The Australian Government will fund up to 20,000 new online education places to enable Registered Nurses (RNs) to develop knowledge enabling them to assist in the delivery of care in intensive care and high dependency units across Australia.
The online training will allow experienced RNs to be used to maximum effect in the national response to the COVID-19 pandemic.
This will support a doubling in the number of intensive care beds in Australian hospitals, to meet the projected demand caused by COVID-19.
Up to $4.1 million will be provided to e-learning provider, Medcast to provide the critical care education program free of charge to participants.
The e-learning platform will deliver online learning modules that will assist currently employed RNs’ to develop their knowledge, so they can assist in high dependency and intensive care units.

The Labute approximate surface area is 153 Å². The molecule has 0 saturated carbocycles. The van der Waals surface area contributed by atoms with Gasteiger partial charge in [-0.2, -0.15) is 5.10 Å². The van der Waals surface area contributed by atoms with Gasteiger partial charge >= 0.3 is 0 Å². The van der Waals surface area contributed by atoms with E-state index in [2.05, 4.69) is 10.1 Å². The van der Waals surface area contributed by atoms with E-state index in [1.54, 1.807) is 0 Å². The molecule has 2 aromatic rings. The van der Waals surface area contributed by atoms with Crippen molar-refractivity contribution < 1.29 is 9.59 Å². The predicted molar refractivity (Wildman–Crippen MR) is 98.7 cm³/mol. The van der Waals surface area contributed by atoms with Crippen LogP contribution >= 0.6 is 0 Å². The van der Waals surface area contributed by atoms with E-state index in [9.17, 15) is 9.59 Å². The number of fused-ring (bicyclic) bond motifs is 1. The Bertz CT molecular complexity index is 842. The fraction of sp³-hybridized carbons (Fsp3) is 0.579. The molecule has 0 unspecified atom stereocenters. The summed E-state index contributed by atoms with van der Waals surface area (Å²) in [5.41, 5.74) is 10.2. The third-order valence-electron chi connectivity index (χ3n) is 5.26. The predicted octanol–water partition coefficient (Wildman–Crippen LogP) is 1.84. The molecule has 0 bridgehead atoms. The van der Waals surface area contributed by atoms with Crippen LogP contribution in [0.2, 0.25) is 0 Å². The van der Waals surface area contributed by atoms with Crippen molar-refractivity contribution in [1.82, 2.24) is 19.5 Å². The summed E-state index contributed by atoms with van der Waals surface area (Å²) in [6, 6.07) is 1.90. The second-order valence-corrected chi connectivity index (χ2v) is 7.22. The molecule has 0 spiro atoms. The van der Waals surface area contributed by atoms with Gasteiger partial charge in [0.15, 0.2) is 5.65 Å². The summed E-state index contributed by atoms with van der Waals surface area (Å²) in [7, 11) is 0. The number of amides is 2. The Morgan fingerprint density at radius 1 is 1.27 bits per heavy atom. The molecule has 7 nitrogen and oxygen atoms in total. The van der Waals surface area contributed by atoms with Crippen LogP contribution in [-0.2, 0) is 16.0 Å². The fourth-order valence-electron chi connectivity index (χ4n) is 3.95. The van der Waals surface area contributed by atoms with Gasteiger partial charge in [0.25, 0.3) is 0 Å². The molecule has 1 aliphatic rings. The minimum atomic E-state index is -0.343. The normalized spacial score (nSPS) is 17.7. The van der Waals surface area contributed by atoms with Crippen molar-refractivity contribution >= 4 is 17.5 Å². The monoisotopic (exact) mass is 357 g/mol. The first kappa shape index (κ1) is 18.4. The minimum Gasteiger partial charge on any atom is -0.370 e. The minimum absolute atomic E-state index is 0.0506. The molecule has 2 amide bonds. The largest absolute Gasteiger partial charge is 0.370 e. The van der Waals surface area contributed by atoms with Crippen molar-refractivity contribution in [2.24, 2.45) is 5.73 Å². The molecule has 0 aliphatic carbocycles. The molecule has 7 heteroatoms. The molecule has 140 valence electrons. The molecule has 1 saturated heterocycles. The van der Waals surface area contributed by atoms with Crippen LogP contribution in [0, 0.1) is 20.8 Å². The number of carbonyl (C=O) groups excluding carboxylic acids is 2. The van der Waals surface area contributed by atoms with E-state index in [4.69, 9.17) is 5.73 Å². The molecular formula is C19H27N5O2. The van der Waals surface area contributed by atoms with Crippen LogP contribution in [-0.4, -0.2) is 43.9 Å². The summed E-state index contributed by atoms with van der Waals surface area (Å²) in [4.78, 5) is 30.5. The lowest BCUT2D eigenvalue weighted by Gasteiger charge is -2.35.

Registered nurses comprise the largest health care occupation. In 2018, there were around 276,000 RNs in Australia.
Despite swift action by Australian governments, the number of COVID-19 cases will continue to grow. It is likely that unprecedented demand for hospital care will strain our health system and health workers, who every day are saving and improving lives.
RNs interested in undertaking the training should visit https://medcast.com.au/surge-critical-care or contact Medcast by phone on 1300 652 046.
The Australian Government has also funded an online refresher course to allow RNs who are not currently in clinical practice to update their knowledge to re-join the health workforce. See www.acn.edu.au/education/cpd-online/refresher-program-for-registered-nurses for further information.
We thank and acknowledge all of Australia’s nurses for their ongoing commitment and dedication to providing Australians with the health care they need during this unprecedented time.
The Government has been consulting extensively with key nursing and midwifery organisations to ensure our health system can cope with the challenges of COVID-19.
The critical care education program has been endorsed by the Australian College of Critical Care Nurses and the surge workforce strategy is strongly supported by the Australian Nursing and Midwifery Federation.